A seriously exciting experiment started last week. If it works it could launch something of a revolution in global health. It has particular relevancy to people’s daily lives and local current events. Australian too.
Now the mainstream media did cover it, which is certainly not always the case. However, an awful lot of outlets managed to miss the most significant part of the research, which is also the most interesting IMHO.
Here’s a typical example. It’s kind of accurate as far as it goes. Mosquitoes have been infected with strains of Wolbachia bacteria. They will be released into the wild. It is hoped that they will breed with local mosquitoes and spread the bacteria. It is also hoped that the bacteria will prevent the spread of dengue fever. The timing is excellent with the huge floods in Queensland. With mosquitoes in plauge numbers up and down the coast it also has particular interest value. So far so good.
Laboratory research has shown that Wolbachia acts like a vaccine for the mosquito, by monopolising resources needed by the dengue virus.
That’s true, but it’s something of a secondary effect. The initial research into wolbachia started because it kills mosquitoes, but does it slowly. This is important. If you kill any species quickly, particularly a short-lived one like mosquitoes, it is almost inevitable that some will be immune, at least partially. These will survive, and freed from competition with their vulnerable cousins will come to dominate the ecological niche. Soon you have an entire population that is immune. This is why DDT has not proved the wonder chemical for wiping out malaria many thought it would be (and some right-wing activists still claim it is).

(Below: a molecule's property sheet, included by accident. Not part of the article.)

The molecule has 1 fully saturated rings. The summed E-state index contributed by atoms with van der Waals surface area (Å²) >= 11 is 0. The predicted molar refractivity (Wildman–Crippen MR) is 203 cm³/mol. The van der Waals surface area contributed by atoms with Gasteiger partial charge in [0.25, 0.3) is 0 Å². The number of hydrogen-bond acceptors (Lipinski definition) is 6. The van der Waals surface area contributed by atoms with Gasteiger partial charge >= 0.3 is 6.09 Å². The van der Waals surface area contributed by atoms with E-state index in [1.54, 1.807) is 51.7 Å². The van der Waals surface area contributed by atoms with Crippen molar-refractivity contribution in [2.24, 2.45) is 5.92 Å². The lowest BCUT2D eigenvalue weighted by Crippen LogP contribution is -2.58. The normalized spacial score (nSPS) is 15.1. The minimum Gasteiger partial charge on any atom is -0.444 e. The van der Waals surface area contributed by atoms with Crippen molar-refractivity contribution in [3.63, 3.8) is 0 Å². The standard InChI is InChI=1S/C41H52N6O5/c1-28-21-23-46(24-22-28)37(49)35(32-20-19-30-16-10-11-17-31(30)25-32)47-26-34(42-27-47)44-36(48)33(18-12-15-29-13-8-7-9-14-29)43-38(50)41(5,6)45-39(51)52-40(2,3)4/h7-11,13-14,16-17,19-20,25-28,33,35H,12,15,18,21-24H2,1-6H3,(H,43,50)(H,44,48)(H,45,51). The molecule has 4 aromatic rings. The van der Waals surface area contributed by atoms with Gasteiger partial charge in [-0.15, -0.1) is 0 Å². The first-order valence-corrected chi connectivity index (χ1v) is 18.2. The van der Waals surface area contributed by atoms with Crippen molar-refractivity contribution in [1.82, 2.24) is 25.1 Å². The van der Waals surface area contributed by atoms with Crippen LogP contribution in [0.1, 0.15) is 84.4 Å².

However, if you kill a species slowly, so that they still have time to breed, resistance builds up much, much more slowly. On the other hand, mosquitoes can only transmit disease if they are old (by mosquito standards). They have to bite an animal infected with the disease, have the parasite or virus evolve for a time inside them, and then bite someone else. If you can kill them between the first bite and the second you limit the growth of resistance, while still stopping the disease. That’s the idea with Wolbachia. The bacteria takes a while to do it’s work – hopefully hitting the window.
Personally I find this fascinating, but it is also very exciting. Because the same technique should theoretically work against all mosquito-borne diseases. Stopping dengue would be marvelous. But if we find a method to stop dengue, and malaria, and Ross River virus, and yellow fever and… well we might just have the greatest public health advance since the elimination of smallpox.